By Bonnie McMahon a Solicitor of Matthews Folbigg, in our Insolvency, Restructuring and Debt Recovery Group
On 25 October 2016 the Federal Court of Australia (“the Court”) released a new practice note relating to costs, entitled the “Costs Practice Note” (“the Practice Note”). It is important for all insolvency and legal practitioners to be aware of this Practice Note, as it will be the main guide for Federal Court judges and registrars when they are considering costs related issues.
The Practice Note makes two things very clear:
- Firstly that taxation of costs will only be used as a last-resort, in exceptional cases; and
- Secondly that the Court’s preference will be to make a lump-sum costs order, wherever it is practicable and appropriate to do so.
Lump-sum Costs Order Procedure
If parties wish to utilise the lump-sum costs order procedure, they are expected to notify the court of this as soon as possible. Parties do need to need to file a formal application for this, unless they are requested to do so by a judge. Parties can argue for or against the use of a lump-sum costs order, although it will ultimately be at the discretion of the judge, as to whether this order is utilised.
A party or non-party who seeks a costs order in their favour, the “Costs Applicant”, can file a Costs Summary in support of their lump-sum claim. The Costs Summary will essentially be an affidavit explaining to the Court the basis for the lump-sum amount claimed and detailing any factors that the Court should consider, when deciding to make the lump-sum costs order sought by the Costs Applicant. A party or non-party potentially liable to pay costs, the “Costs Respondent”, will be able to file an affidavit in reply to the Costs Applicant’s Costs Summary, this will be known as a “Costs Response”.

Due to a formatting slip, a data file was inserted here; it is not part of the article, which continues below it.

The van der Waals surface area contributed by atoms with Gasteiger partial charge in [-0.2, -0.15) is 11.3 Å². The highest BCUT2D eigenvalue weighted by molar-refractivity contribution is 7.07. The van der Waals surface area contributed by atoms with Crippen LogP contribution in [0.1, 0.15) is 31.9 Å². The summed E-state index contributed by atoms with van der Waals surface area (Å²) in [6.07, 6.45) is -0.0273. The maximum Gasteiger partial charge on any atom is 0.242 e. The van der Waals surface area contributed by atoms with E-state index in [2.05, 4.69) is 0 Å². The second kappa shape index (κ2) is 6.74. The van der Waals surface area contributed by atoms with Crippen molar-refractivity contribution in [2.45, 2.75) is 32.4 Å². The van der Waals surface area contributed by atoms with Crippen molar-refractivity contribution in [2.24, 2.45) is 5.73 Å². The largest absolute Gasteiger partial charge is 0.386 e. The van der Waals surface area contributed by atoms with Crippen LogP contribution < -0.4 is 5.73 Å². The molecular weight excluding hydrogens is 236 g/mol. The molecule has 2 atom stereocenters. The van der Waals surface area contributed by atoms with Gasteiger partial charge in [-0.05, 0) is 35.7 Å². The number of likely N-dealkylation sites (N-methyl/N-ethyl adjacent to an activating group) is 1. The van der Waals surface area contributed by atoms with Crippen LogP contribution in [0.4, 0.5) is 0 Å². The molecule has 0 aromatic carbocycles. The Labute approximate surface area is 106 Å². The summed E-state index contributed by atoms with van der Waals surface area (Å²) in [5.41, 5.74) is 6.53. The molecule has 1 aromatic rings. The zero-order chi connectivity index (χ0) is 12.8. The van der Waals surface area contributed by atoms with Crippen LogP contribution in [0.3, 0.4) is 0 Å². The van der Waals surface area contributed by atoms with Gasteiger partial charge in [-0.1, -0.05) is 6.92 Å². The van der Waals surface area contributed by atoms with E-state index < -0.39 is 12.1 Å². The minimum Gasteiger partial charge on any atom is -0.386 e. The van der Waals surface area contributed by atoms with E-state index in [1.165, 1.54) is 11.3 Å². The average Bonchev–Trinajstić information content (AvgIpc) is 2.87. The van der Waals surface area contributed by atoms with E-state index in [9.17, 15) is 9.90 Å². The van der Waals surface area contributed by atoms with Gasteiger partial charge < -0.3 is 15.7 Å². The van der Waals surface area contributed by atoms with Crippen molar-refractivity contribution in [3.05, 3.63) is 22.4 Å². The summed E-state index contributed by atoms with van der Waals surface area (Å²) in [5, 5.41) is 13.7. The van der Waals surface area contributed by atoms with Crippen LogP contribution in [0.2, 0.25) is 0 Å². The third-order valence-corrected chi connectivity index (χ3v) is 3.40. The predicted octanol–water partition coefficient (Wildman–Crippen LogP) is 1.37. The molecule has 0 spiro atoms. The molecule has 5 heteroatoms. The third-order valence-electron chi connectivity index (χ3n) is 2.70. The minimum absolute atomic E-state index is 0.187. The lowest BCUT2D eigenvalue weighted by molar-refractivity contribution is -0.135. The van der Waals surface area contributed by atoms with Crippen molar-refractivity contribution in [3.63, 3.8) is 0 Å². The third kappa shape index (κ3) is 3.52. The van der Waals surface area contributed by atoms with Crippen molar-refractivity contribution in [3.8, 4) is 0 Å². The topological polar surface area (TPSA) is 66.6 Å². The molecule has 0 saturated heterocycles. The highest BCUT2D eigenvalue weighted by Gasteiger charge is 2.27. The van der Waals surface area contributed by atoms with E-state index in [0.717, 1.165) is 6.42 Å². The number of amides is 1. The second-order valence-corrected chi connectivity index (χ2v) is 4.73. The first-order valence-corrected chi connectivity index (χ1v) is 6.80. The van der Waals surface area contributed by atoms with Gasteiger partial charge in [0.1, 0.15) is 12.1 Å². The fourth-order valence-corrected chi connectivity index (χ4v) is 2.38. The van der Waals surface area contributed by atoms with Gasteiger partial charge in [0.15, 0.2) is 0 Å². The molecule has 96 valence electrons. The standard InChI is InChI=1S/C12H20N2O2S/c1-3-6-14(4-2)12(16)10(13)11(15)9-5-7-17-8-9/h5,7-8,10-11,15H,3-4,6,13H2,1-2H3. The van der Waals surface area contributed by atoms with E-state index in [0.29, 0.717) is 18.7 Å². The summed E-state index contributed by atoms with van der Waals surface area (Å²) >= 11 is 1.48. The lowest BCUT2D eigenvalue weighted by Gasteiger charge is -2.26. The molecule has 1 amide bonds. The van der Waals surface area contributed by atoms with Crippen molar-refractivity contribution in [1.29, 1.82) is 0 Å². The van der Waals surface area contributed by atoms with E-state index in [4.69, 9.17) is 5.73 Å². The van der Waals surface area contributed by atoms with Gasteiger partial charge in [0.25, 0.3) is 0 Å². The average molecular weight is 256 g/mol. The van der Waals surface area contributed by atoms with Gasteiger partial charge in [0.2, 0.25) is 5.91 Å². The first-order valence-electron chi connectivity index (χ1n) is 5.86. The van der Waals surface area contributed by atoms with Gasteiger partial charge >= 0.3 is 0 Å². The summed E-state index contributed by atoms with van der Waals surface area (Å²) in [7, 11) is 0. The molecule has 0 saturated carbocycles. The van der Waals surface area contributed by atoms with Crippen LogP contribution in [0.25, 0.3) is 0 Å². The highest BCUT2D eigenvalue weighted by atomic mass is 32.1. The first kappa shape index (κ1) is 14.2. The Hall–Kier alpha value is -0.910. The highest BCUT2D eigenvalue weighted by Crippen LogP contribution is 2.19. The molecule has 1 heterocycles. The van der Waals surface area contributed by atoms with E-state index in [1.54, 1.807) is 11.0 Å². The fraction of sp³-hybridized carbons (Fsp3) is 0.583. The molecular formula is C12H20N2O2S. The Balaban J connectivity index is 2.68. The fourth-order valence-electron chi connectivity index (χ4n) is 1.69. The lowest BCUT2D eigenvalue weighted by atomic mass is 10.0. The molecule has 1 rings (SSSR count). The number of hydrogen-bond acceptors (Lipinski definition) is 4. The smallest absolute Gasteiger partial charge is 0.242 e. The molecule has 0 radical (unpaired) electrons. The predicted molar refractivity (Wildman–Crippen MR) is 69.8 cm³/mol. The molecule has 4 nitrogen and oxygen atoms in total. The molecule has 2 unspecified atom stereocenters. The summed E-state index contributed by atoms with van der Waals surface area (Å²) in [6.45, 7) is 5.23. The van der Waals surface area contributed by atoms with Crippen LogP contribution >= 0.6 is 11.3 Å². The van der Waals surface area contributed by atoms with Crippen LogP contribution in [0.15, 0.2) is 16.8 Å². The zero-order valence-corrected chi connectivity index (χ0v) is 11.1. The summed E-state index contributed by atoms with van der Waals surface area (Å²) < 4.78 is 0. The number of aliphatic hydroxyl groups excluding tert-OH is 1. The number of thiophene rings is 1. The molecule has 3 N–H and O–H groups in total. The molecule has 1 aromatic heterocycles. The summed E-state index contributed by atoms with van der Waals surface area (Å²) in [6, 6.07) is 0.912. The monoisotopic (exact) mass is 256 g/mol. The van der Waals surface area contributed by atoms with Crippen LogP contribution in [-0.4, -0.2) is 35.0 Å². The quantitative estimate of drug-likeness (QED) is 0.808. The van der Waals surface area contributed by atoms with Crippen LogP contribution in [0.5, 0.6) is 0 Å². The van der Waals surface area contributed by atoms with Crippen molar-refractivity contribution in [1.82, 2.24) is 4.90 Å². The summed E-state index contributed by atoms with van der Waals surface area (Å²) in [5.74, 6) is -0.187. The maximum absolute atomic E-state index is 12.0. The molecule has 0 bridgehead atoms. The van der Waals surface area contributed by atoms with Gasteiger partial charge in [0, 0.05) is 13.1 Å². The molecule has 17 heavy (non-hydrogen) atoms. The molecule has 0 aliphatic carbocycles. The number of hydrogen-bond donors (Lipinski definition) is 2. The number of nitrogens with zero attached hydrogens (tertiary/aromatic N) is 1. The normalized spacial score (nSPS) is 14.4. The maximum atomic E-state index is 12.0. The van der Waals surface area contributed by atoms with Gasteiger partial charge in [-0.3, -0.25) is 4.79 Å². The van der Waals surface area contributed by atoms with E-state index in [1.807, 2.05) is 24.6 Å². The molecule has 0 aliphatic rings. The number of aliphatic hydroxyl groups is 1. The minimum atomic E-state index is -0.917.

In most cases, the costs hearing will take place within 6 weeks after the Court determines who is entitled to costs. In short and simple cases, the costs hearing will take place during the closing submissions at the final hearing or as soon as possible thereafter.
But what about a Bill of Costs?
The Court will still require the preparation of a bill of costs in certain matters, although this will be much less frequent than in the past. The Court will still allow the filing of short form bill of costs in applications to wind up a corporation and creditor’s petitions. Long form bill of costs are likely to become rarely used, with the Court stating in the Practice Note that the process “may result in a lengthier and more costly process than the lump-sum process.”
If a long form bill of costs is filed the matter will be allocated to registrar to conduct an estimate, which will be made in the absence of the parties. If the amount estimated by the registrar is objected to, the parties are encouraged to resolve the dispute by way of a “confidential conference”, before the court will allow any taxation process to take place.
Fard v Secretary, Department of Immigration and Border Protection  FCAFC 155